Dead Sea scrolls forgery casts
Andrew Henry, A Dead Sea Scrolls Forgery Casts Doubt on the Museum of the Bible, The Atlantic, 24 October 2018
Controversy over the dubious sourcing of artifacts has dogged the museum since its inception. Why hasn’t it learned its lesson?
The Museum of the Bible in Washington, D.C., has confirmed what many scholars have long suspected: Five artifacts it had been displaying as Dead Sea Scrolls fragments are probably forgeries.
The announcement, which came after several experts raised questions over the fragments’ authenticity, is the latest in a string of controversies that have plagued the museum over how it acquired its artifacts.
Jeffrey Kloha, its chief curatorial officer, said in a statement that this week’s revelation is “an opportunity to educate the public on the importance of verifying the authenticity of rare biblical artifacts.” And while that’s certainly true, this is also a lesson that the Museum of the Bible has had ample opportunity to learn before. Concern over the dubious sourcing of artifacts has dogged the museum since its inception.
The Green family, the evangelical owners of the craft-supply chain Hobby Lobby, started to collect artifacts pertaining to the Bible and its cultural context in 2009, with the goal of eventually founding the Museum of the Bible. In just four years, they amassed more than 40,000 artifacts, raising questions among scholars of the items’ authenticity and the possibility of illegal origins.
Many of the artifacts the Greens acquired lack provenance—documentation detailing their origin and history of ownership. Without this documentation, there’s no way to know that an artifact was not looted and sold on the black market.
A high-profile example of this came to light when the papyrologist Roberta Mazza discovered that the Green collection had acquired an unprovenanced fragment of the New Testament’s Book of Galatians that had previously been spotted for sale on eBay, where it was posted under a Turkish account. In 2017, Hobby Lobby was even forced to forfeit thousands of Mesopotamian artifacts and pay a $3 million fine after the U.S. Justice Department filed a civil forfeiture complaint against the company for illegally importing the artifacts from Iraq.
The revelation about the five Dead Sea Scrolls fragments reflects an ongoing tension between biblical-studies scholars and the museum. In their book Bible Nation, the scholars Candida Moss and Joel Baden criticized the Green organization for lacking “any sense of due diligence.” Judicious sourcing of artifacts is especially important given the rampant looting of archaeological sites in the Middle East in recent decades. Since the 1990s, hundreds of thousands of artifacts have been looted from Iraq alone.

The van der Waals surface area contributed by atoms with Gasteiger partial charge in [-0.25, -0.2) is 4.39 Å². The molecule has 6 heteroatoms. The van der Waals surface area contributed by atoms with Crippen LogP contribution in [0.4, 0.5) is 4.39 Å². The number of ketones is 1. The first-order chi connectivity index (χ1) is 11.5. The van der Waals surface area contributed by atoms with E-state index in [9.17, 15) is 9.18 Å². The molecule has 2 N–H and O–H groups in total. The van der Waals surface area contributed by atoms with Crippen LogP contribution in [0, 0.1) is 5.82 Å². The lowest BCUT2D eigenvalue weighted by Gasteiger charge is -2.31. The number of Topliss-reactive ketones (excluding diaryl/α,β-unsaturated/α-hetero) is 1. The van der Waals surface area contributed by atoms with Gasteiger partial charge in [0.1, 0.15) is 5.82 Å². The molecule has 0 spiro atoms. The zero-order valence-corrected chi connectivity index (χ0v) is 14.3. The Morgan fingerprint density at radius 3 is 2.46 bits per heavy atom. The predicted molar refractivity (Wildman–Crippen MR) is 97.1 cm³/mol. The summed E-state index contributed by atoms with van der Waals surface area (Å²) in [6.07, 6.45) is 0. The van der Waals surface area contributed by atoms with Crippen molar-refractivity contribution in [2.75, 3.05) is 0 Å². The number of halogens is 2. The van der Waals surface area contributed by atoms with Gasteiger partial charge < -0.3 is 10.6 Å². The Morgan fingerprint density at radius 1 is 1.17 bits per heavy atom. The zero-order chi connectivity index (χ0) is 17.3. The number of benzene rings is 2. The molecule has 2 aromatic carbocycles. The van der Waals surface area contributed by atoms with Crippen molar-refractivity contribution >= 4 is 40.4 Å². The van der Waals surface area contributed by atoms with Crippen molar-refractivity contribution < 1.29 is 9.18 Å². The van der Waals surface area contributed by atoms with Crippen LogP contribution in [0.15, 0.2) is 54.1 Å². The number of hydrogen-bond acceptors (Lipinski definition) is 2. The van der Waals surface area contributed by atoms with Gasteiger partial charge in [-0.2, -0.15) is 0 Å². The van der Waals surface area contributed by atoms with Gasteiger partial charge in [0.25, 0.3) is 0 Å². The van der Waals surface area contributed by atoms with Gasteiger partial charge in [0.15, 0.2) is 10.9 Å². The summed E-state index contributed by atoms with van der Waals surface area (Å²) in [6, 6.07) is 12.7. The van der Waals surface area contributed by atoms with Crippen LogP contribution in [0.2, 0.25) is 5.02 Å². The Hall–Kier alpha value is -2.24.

At this point, any recently discovered artifact being billed as an authentic fragment of the Dead Sea Scrolls has to be met with cautious scrutiny. Dozens of unprovenanced Dead Sea Scrolls fragments have come to light since 2002. They are a favorite among forgers, perhaps not least because the collection of 900 mostly fragmentary scrolls was hailed as one of the most significant archaeological finds for biblical studies after it was discovered in the 1940s and ’50s in caves around Qumran in the West Bank. Many of the texts discovered were fragments of well-known passages from the Hebrew Bible, while others were previously unknown passages that shed light on Judaism during the Second Temple period.
Archaeologists have long argued that when it comes to forgeries, the supply continues because the demand is there: So long as organizations like the Museum of the Bible are willing to purchase and display these artifacts, they will continue to be offered up on the market.
It’s worth noting, though, that it’s sometimes very difficult to detect forgeries, even when using the same scientific methods of analysis recently applied to the museum’s Dead Sea Scrolls fragments. Forgers have been known to write text on scraps of authentically ancient papyrus. That appears to have been the case with another infamously unprovenanced fragment, the so-called Gospel of Jesus’s Wife, which came to light in 2012. Radiocarbon dating determined that that fragment was from the late-antique or early-medieval period. But on the strength of scholars’ textual analysis and the journalist Ariel Sabar’s investigation tracing the fragment’s chain of ownership, it was ultimately widely conceded to be a modern forgery.
The Museum of the Bible has now removed the five Dead Sea Scrolls fragments from display. Kloha, the chief curatorial officer, said the museum remains committed to transparency. But has the museum learned its lesson? It has said it will replace the five fragments with “three other fragments that will be on exhibit pending further scientific analysis” and that “labels will continue to inform guests that there have been questions raised about the authenticity of these fragments.”
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Andrew Henry is a religion community manager at The Atlantic.